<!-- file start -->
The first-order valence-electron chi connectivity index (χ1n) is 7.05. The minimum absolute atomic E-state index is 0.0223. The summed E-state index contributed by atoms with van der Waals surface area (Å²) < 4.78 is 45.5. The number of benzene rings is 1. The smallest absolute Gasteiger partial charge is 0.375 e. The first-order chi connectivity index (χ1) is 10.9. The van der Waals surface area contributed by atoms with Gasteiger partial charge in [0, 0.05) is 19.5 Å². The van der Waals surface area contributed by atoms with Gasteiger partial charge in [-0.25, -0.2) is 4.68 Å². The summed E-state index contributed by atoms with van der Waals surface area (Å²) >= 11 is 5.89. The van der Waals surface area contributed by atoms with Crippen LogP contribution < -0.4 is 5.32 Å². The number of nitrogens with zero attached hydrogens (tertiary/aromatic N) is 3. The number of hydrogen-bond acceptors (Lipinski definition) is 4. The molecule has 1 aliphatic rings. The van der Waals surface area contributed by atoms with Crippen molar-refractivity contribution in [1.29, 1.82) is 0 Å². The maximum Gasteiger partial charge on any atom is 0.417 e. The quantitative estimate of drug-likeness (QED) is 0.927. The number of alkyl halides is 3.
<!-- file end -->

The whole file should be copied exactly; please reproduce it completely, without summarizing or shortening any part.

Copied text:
The first-order valence-electron chi connectivity index (χ1n) is 7.05. The minimum absolute atomic E-state index is 0.0223. The summed E-state index contributed by atoms with van der Waals surface area (Å²) < 4.78 is 45.5. The number of benzene rings is 1. The smallest absolute Gasteiger partial charge is 0.375 e. The first-order chi connectivity index (χ1) is 10.9. The van der Waals surface area contributed by atoms with Gasteiger partial charge in [0, 0.05) is 19.5 Å². The van der Waals surface area contributed by atoms with Gasteiger partial charge in [-0.25, -0.2) is 4.68 Å². The summed E-state index contributed by atoms with van der Waals surface area (Å²) >= 11 is 5.89. The van der Waals surface area contributed by atoms with Crippen LogP contribution < -0.4 is 5.32 Å². The number of nitrogens with zero attached hydrogens (tertiary/aromatic N) is 3. The number of hydrogen-bond acceptors (Lipinski definition) is 4. The molecule has 1 aliphatic rings. The van der Waals surface area contributed by atoms with Crippen molar-refractivity contribution in [1.29, 1.82) is 0 Å². The maximum Gasteiger partial charge on any atom is 0.417 e. The quantitative estimate of drug-likeness (QED) is 0.927. The number of alkyl halides is 3.